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SAVANNAH, Ga. (WSAV) – At a time when people in Ukraine desperately need help, some Savannahians are answering the call.
“I always knew that I was going to do something to help other people, I just didn’t know in what capacity until I became a nurse,” said Angela Hennessee, a critical care nurse at St. Joseph’s Hospital.
In early March, seeing images of war in Ukraine, Angela said her spirit told her she had to help.
“Just like everyone else around the world, just absolutely heartbroken,” she recalled. “As nurses and caregivers, I think that’s just part of who we are, to want to step in and help.”
Having helped with humanitarian mission work in Zimbabwe, Angela was ready when her church put together a trip.
“The church that I go to is Compassion, and we are very intentional about doing missions,” she said.
Angela and her husband, Nolan — who also works at St. Joseph’s — were teamed together to take their expertise to Poland.
Meanwhile, St. Joseph/Candler donated hundreds of pounds of medical supplies.
“It was pretty awesome to be at home to pick up the medical supplies,” said Nolan, chief information officer for the hospital.
“Some of it was for day-to-day care, and some of it was for trauma,” he said, adding, “That means these supplies were meant to be taken to a war zone. I’ve never had to do that in my life.”
With work schedules rearranged, the Hennessees boarded a flight with the job ahead weighing heavy on their hearts and minds. The mission was a partnership between Compassion Christian Church and a ministry in Poland where doors were open to women and children fleeing Ukraine.
They helped provide a safe place, food, clothing and some medical care, but could not ease the longing for their missing sons, husbands and fathers.
“Sometimes, there would be moments when we were having meals with them and they would be FaceTiming their husband or son in Ukraine who were still there fighting,” Angela said. “So seeing that was obviously heartbreaking.”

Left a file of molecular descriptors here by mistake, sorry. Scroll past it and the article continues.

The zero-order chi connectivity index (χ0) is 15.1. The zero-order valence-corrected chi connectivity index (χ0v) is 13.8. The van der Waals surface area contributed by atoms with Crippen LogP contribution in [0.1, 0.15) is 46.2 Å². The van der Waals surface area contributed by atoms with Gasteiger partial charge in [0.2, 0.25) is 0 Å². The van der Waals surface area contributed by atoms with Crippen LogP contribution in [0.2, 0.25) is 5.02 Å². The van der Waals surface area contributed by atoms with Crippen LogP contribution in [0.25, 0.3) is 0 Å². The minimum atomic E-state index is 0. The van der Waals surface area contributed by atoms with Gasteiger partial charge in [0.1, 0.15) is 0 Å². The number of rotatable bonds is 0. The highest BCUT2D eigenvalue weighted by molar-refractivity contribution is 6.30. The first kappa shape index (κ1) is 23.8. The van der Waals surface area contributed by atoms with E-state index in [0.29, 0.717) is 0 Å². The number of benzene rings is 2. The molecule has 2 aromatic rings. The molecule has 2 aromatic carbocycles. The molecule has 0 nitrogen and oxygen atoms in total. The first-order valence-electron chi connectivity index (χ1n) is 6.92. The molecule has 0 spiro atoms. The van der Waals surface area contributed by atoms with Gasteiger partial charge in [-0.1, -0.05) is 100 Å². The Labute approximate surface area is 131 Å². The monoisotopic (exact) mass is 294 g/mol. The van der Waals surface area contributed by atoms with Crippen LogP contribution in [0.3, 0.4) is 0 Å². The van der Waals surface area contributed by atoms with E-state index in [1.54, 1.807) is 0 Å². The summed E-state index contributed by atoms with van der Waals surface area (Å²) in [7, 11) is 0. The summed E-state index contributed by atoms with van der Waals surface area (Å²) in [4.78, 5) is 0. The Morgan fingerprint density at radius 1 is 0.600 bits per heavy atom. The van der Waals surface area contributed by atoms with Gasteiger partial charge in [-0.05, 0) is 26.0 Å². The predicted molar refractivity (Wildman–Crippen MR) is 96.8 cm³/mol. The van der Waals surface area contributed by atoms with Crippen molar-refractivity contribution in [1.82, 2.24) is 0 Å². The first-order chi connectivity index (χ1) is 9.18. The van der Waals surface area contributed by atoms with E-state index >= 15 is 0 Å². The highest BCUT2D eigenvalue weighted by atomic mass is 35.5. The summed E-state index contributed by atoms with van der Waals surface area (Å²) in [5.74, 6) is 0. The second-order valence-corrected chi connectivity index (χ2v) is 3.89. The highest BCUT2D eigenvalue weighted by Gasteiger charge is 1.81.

For two weeks, the couple put their skills to work.
“We were able to put together a small room and be able to take vital signs and provide over-the-counter medications for them,” Angela explained. “I was asked on a couple of occasions to see some of the elderly folks in their cabins.”
Nolan’s primary task was transporting medical supplies across the border.
“We loaded up a van full of medical supplies,” he said. “That was pretty rewarding to really see it happen.”
“As we got there, there’s miles and miles and miles of trucks stacked up at the border. We didn’t know what to do so we just zoomed on by them,” Nolan continued.
He said he waited at the border and watched as the driver crossed to deliver the medical supplies.
“It was pretty awesome in a terrible situation to watch our medical supplies being put into the hands of folks that really need them,” Nolan said.
Easter weekend offered a break.
“We were able to provide the candy and eggs and do an Easter egg hunt with the kids,” Angela said. “And you know, just seeing them having this bleak really dark you know time having moments of happiness and joy.”
Back home in Savannah now, the Hennessees are feeling thankful to be in a position to help others.
“It’s just to help people to relieve pain, to bring some kind of light in the midst of their illness or their pain,” Angela said. “So for me, paying it forward is making myself available however I can.”
Along with Nolan, she plans to support another humanitarian mission in the future. For now, Angela says she’s going back to school and will serve as a mentor in Statesboro’s foster care system — just another way she’s paying it forward.